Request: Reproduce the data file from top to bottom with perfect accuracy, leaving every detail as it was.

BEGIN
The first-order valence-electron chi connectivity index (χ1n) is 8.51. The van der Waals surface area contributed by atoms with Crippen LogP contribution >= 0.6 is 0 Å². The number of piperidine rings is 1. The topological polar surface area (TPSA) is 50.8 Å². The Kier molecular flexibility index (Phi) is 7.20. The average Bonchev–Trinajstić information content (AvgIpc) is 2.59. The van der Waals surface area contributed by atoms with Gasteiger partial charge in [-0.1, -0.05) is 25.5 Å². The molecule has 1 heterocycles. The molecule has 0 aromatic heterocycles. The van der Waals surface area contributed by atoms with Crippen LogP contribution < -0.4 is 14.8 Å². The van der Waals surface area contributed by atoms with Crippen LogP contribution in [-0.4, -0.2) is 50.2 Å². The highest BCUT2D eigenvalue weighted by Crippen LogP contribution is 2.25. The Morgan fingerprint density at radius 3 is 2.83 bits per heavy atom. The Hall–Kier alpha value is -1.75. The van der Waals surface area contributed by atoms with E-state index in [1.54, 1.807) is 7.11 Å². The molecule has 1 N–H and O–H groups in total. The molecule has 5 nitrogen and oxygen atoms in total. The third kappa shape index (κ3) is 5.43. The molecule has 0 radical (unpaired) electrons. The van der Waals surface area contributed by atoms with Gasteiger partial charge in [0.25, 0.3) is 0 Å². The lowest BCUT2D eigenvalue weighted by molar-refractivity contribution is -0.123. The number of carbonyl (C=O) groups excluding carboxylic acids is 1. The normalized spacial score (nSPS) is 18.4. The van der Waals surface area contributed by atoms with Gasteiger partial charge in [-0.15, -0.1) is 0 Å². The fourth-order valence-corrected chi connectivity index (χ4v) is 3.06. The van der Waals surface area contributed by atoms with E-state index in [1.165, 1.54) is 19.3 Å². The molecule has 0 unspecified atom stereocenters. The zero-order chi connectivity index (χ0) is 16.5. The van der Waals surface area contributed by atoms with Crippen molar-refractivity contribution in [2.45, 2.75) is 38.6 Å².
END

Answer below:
The first-order valence-electron chi connectivity index (χ1n) is 8.51. The van der Waals surface area contributed by atoms with Crippen LogP contribution >= 0.6 is 0 Å². The number of piperidine rings is 1. The topological polar surface area (TPSA) is 50.8 Å². The Kier molecular flexibility index (Phi) is 7.20. The average Bonchev–Trinajstić information content (AvgIpc) is 2.59. The van der Waals surface area contributed by atoms with Gasteiger partial charge in [-0.1, -0.05) is 25.5 Å². The molecule has 1 heterocycles. The molecule has 0 aromatic heterocycles. The van der Waals surface area contributed by atoms with Crippen LogP contribution < -0.4 is 14.8 Å². The van der Waals surface area contributed by atoms with Crippen LogP contribution in [-0.4, -0.2) is 50.2 Å². The highest BCUT2D eigenvalue weighted by Crippen LogP contribution is 2.25. The Morgan fingerprint density at radius 3 is 2.83 bits per heavy atom. The Hall–Kier alpha value is -1.75. The van der Waals surface area contributed by atoms with E-state index in [1.54, 1.807) is 7.11 Å². The molecule has 1 N–H and O–H groups in total. The molecule has 5 nitrogen and oxygen atoms in total. The third kappa shape index (κ3) is 5.43. The molecule has 0 radical (unpaired) electrons. The van der Waals surface area contributed by atoms with Gasteiger partial charge in [0.25, 0.3) is 0 Å². The lowest BCUT2D eigenvalue weighted by molar-refractivity contribution is -0.123. The number of carbonyl (C=O) groups excluding carboxylic acids is 1. The normalized spacial score (nSPS) is 18.4. The van der Waals surface area contributed by atoms with Gasteiger partial charge in [-0.15, -0.1) is 0 Å². The fourth-order valence-corrected chi connectivity index (χ4v) is 3.06. The van der Waals surface area contributed by atoms with E-state index in [1.165, 1.54) is 19.3 Å². The molecule has 0 unspecified atom stereocenters. The zero-order chi connectivity index (χ0) is 16.5. The van der Waals surface area contributed by atoms with Crippen molar-refractivity contribution in [2.45, 2.75) is 38.6 Å².